• I’m also playing with microstepping and low voltages (5V and down) and I have to admit that it must be just that some steppers (and their loads) just don’t lend themselves to microstepping. I am trying to do 1/8th step and what happens is that the motor just sits there for 7/8th of the cycle and then suddenly jumps on the last 1/8th. Messes up any hope for synchronisation (it’s a CNC setup, so two or three of these motors doing this create a complete chaos). I cannot even make it half step (with a chopper driver tho, so even 1/2 step is not full power). Anyhow, I think to remedy that you have to get a bigger motor or lower the load or use one with more steps per revolution.

  12. BadWolf says:

    Thanks to myself for proposing this subject….

  13. password says:

    my 2c on the whole to Arduino or not to Arduino debate.

    if you argue it makes it too easy and people should use “proper” micros then you can argue that micros is to easy and you should use ttl logic and you can go all the way back to the first computer. Arduino’s is just the latest iteration of an age old argument.
    Each previous generation hates the next because
    its too easy ,but is that not the point of improvements of technology to make a said task easier?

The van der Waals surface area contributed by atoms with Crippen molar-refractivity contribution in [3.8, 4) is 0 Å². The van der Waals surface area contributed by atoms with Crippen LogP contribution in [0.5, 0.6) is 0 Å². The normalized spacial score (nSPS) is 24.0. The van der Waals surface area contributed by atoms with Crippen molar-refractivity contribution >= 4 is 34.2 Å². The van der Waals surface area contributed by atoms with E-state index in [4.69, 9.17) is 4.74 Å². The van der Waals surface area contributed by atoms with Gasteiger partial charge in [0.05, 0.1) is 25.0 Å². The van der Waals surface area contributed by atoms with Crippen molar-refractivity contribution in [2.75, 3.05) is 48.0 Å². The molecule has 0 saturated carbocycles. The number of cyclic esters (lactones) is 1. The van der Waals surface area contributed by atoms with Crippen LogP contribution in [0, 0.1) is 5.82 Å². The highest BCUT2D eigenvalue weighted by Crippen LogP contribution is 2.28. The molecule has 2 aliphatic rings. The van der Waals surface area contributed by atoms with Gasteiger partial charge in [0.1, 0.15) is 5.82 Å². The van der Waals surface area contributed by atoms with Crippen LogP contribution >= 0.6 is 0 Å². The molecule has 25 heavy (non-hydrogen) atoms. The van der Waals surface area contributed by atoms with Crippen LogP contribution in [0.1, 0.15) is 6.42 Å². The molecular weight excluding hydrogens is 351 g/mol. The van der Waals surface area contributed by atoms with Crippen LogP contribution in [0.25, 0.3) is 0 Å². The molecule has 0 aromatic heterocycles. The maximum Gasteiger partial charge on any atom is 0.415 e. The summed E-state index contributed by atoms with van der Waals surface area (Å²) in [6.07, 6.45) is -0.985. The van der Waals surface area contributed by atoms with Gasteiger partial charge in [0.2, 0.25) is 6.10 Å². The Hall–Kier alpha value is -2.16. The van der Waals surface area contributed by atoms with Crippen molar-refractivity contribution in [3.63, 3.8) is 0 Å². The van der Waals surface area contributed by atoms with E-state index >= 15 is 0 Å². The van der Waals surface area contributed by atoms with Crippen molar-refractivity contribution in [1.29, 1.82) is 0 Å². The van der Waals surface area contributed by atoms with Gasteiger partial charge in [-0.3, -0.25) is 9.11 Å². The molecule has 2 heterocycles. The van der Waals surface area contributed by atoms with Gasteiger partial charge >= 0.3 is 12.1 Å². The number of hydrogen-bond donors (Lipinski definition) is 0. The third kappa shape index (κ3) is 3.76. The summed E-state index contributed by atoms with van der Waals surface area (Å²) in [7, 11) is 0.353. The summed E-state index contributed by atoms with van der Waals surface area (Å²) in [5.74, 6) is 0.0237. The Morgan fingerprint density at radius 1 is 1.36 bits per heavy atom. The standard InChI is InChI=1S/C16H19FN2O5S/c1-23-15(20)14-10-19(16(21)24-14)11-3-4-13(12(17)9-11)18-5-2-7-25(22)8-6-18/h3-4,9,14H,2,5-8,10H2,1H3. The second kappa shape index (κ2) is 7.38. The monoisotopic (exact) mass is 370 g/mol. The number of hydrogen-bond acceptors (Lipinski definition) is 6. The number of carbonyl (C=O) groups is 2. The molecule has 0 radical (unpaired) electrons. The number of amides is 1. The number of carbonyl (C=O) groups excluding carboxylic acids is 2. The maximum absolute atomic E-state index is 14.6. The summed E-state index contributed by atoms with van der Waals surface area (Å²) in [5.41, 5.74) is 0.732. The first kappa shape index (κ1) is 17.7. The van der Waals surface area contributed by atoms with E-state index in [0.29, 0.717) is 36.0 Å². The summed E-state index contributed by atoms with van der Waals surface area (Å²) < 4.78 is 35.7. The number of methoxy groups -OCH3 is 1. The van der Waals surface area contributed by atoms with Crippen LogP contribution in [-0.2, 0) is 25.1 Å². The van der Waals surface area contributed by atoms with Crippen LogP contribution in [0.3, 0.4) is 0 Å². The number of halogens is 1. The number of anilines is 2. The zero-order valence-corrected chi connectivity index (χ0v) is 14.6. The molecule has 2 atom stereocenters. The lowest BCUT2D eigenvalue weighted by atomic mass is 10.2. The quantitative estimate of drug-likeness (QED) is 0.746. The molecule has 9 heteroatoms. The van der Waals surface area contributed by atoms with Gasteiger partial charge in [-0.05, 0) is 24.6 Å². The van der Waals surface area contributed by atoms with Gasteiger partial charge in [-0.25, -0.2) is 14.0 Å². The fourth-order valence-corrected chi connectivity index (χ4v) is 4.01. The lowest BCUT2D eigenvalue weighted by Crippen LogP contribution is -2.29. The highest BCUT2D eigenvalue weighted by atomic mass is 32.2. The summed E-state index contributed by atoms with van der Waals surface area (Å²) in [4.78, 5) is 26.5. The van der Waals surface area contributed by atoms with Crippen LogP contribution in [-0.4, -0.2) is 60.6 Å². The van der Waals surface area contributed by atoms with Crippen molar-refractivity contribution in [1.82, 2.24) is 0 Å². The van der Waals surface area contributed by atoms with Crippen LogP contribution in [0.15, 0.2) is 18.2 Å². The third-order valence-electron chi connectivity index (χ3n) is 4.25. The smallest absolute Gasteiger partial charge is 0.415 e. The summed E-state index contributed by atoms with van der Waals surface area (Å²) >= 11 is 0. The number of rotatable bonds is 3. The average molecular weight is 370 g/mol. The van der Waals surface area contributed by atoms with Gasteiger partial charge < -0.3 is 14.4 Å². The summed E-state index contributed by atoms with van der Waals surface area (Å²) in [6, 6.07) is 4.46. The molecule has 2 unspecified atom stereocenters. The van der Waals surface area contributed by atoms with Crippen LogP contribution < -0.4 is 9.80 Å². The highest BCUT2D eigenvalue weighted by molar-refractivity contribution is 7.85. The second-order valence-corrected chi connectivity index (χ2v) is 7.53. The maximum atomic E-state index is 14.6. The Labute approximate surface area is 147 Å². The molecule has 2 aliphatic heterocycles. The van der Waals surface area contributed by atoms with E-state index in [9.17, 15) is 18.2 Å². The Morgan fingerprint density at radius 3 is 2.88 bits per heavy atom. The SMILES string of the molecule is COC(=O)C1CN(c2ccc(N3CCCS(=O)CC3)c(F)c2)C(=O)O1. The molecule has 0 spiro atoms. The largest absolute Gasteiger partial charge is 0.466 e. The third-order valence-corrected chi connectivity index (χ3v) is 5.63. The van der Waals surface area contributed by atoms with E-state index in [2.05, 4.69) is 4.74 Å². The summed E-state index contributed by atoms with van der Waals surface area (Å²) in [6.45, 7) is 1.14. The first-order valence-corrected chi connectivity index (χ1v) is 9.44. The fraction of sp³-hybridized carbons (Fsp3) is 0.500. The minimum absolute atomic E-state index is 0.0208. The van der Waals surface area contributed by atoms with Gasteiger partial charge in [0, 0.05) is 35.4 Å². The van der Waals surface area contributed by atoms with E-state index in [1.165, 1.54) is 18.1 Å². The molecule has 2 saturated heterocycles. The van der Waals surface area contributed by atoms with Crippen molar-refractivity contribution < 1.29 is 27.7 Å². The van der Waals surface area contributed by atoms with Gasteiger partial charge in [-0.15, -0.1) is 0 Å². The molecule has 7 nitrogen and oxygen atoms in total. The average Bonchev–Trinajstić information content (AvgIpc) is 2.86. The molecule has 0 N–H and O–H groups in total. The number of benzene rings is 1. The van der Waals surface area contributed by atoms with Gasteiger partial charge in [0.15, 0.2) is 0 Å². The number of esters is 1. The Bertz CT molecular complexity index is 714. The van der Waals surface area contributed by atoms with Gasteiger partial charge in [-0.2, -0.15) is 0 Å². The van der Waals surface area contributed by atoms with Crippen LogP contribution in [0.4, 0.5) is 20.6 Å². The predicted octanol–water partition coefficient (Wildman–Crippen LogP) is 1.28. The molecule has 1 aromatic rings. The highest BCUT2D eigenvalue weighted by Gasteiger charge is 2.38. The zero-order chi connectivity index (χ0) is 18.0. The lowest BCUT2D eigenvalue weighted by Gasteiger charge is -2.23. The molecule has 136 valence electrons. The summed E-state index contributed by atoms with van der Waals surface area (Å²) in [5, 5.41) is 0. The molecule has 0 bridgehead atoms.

Remember this is Hackaday, not some highly theoretical site about how it should be done using only “approved” hardware.
    Most of the hacks of interest is not so much about the how but its about the why.It’s pointless if you program a micro to keep time accurate to 1nS if you do not have much application for it or is just gonna blink an led(except for a few bragging points).

    just my 2c, do with it what you will.(maybey I s hould use a dictionary instead of firefoxs spell cheacker?)

  14. zrzzz says:

    Yeah! I bought a bunch of those a while back. Looking for some inspiration!

    You can use an arduino as a programmer. If I recall… the sketch was flaky (or maybe it was avrdude). You run it once, it fails. You run it again, it works. Just keep trying. You gotta watch how you set your fuse bits, because if you mess up, it is impossible to reset them if you’re using an arduino as a programmer. There’s a website that you tell it what you want to set and it will give you the correct arguments for avrdude.